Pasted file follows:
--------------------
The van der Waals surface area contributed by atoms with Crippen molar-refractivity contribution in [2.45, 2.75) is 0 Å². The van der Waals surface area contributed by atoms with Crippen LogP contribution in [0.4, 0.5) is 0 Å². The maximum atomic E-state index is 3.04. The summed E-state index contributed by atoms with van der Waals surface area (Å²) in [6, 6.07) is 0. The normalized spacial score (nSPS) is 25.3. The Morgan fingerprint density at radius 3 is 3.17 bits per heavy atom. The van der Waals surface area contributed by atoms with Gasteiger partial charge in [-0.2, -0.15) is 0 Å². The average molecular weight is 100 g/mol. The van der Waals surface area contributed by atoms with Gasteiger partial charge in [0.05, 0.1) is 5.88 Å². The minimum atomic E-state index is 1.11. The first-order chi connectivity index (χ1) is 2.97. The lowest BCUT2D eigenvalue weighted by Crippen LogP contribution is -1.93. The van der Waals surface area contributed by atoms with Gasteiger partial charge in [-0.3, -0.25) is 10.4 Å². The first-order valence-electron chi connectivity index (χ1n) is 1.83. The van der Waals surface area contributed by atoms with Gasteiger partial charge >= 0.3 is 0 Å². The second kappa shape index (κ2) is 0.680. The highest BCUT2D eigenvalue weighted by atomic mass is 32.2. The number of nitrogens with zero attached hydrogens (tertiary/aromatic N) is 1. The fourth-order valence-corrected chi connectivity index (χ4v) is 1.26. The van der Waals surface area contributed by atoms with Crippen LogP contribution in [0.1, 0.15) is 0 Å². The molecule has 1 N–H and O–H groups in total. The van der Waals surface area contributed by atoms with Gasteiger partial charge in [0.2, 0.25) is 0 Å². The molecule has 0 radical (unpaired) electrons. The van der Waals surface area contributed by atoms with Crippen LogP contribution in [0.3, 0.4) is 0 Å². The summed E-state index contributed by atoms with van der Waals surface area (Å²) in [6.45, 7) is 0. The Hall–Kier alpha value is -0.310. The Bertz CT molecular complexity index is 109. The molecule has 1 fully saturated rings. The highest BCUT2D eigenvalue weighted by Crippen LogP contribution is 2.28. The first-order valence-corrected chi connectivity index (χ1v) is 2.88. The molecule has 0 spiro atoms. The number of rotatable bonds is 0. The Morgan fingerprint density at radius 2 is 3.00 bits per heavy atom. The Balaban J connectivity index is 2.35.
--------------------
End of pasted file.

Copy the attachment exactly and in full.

The van der Waals surface area contributed by atoms with Crippen molar-refractivity contribution in [2.45, 2.75) is 0 Å². The van der Waals surface area contributed by atoms with Crippen LogP contribution in [0.4, 0.5) is 0 Å². The maximum atomic E-state index is 3.04. The summed E-state index contributed by atoms with van der Waals surface area (Å²) in [6, 6.07) is 0. The normalized spacial score (nSPS) is 25.3. The Morgan fingerprint density at radius 3 is 3.17 bits per heavy atom. The van der Waals surface area contributed by atoms with Gasteiger partial charge in [-0.2, -0.15) is 0 Å². The average molecular weight is 100 g/mol. The van der Waals surface area contributed by atoms with Gasteiger partial charge in [0.05, 0.1) is 5.88 Å². The minimum atomic E-state index is 1.11. The first-order chi connectivity index (χ1) is 2.97. The lowest BCUT2D eigenvalue weighted by Crippen LogP contribution is -1.93. The van der Waals surface area contributed by atoms with Gasteiger partial charge in [-0.3, -0.25) is 10.4 Å². The first-order valence-electron chi connectivity index (χ1n) is 1.83. The van der Waals surface area contributed by atoms with Gasteiger partial charge >= 0.3 is 0 Å². The second kappa shape index (κ2) is 0.680. The highest BCUT2D eigenvalue weighted by atomic mass is 32.2. The number of nitrogens with zero attached hydrogens (tertiary/aromatic N) is 1. The fourth-order valence-corrected chi connectivity index (χ4v) is 1.26. The van der Waals surface area contributed by atoms with Crippen LogP contribution in [0.1, 0.15) is 0 Å². The molecule has 1 N–H and O–H groups in total. The van der Waals surface area contributed by atoms with Gasteiger partial charge in [0.2, 0.25) is 0 Å². The molecule has 0 radical (unpaired) electrons. The van der Waals surface area contributed by atoms with Crippen LogP contribution in [0.3, 0.4) is 0 Å². The summed E-state index contributed by atoms with van der Waals surface area (Å²) in [6.45, 7) is 0. The Hall–Kier alpha value is -0.310. The Bertz CT molecular complexity index is 109. The molecule has 1 fully saturated rings. The highest BCUT2D eigenvalue weighted by Crippen LogP contribution is 2.28. The first-order valence-corrected chi connectivity index (χ1v) is 2.88. The molecule has 0 spiro atoms. The number of rotatable bonds is 0. The Morgan fingerprint density at radius 2 is 3.00 bits per heavy atom. The Balaban J connectivity index is 2.35.